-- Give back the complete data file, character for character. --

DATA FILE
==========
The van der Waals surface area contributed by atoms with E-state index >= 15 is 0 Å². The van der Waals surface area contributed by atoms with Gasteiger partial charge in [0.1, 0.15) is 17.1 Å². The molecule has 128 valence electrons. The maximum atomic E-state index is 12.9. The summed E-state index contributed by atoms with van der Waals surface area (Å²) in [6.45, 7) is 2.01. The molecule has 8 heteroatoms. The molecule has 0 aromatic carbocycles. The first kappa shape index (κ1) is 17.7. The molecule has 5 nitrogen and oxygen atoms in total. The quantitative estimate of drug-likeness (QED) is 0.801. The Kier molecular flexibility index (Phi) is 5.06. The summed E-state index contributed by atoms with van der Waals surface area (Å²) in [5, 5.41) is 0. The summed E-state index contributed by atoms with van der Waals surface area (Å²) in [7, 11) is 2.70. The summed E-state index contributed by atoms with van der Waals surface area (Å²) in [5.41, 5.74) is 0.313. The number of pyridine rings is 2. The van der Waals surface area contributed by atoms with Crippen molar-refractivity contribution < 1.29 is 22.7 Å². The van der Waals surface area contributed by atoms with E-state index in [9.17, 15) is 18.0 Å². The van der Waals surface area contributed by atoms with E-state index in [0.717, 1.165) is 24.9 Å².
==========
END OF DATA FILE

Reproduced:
The van der Waals surface area contributed by atoms with E-state index >= 15 is 0 Å². The van der Waals surface area contributed by atoms with Gasteiger partial charge in [0.1, 0.15) is 17.1 Å². The molecule has 128 valence electrons. The maximum atomic E-state index is 12.9. The summed E-state index contributed by atoms with van der Waals surface area (Å²) in [6.45, 7) is 2.01. The molecule has 8 heteroatoms. The molecule has 0 aromatic carbocycles. The first kappa shape index (κ1) is 17.7. The molecule has 5 nitrogen and oxygen atoms in total. The quantitative estimate of drug-likeness (QED) is 0.801. The Kier molecular flexibility index (Phi) is 5.06. The summed E-state index contributed by atoms with van der Waals surface area (Å²) in [5, 5.41) is 0. The summed E-state index contributed by atoms with van der Waals surface area (Å²) in [7, 11) is 2.70. The summed E-state index contributed by atoms with van der Waals surface area (Å²) in [5.41, 5.74) is 0.313. The number of pyridine rings is 2. The van der Waals surface area contributed by atoms with Crippen molar-refractivity contribution < 1.29 is 22.7 Å². The van der Waals surface area contributed by atoms with E-state index in [9.17, 15) is 18.0 Å². The van der Waals surface area contributed by atoms with E-state index in [0.717, 1.165) is 24.9 Å².